HXH phone install
After rather too long and way too much hassle with learning how to programme the Raspberry Pi, the “Pi-Phone” has now been installed into the Study at High Cross House, ready to accept message from all who wish to leave one. More formally known as “The Message Phone”, this is an old 1960s GPO telephone with its insides replaced by a Raspberry Pi computer, which differ completely from the computers now a day, where people are able to play video games online and even make gaming trades in sites where you can trade skins in Counter-Strike: Global Offensive.
It’s operation is quite simple: when you lift the receiver, it begins to record a soundfile; when you hang up, it closes the file. It took a remarkable amount of time and effort to learn how to set up this simple process, but it is now working solidly, as far as I can tell. I’ll find out tomorrow when I am at the house again, and open the phone up to retrieve any messages that have been left. I never did manage to get the wifi working, so this process involves removing the phone from display, connecting it up to my ethernet network, and downloading the files onto a stick.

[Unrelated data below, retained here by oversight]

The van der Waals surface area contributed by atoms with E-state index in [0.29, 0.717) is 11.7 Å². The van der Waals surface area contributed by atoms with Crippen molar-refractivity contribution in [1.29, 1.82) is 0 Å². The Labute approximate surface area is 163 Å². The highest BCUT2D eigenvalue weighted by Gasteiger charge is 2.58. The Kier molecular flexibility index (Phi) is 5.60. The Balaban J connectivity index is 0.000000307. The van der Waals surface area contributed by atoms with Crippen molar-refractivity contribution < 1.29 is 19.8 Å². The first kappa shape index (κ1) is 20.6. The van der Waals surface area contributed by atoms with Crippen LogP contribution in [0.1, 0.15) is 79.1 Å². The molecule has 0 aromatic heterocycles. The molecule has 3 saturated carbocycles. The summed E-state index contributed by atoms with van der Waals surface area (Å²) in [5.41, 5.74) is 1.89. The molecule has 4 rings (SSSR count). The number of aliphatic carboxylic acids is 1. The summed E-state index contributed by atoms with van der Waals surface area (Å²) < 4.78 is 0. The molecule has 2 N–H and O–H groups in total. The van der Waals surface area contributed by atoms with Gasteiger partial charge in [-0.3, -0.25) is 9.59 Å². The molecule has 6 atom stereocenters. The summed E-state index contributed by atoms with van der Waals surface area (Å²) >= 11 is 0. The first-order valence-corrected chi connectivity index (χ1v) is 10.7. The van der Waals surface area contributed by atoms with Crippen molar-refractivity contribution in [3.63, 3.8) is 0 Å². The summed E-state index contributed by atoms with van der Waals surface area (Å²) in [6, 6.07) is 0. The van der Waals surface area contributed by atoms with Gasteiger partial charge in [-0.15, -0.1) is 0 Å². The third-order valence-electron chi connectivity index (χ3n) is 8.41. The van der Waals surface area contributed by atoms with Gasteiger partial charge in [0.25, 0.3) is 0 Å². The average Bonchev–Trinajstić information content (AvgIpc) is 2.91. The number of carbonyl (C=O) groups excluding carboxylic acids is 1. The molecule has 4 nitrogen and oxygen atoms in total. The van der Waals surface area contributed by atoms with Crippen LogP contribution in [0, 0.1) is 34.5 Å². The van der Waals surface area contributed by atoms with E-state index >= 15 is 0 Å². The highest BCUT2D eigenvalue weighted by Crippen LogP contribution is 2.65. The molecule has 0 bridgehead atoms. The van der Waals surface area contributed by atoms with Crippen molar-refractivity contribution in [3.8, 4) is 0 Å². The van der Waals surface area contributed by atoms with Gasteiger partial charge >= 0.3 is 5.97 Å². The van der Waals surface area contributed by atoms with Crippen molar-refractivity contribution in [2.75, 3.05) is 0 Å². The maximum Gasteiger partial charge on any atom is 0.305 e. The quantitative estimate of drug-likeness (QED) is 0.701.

The Pi is somewhat notorious for problems with audio, so I await this process with rather bated breath, half-convinced that although there will be a message or two, its audio will be unusable. I’m consoling myself that even if this is the case, it will be intelligible enough to transcribe and have re-voiced along with some of the other feedback I’ve been receiving about the house.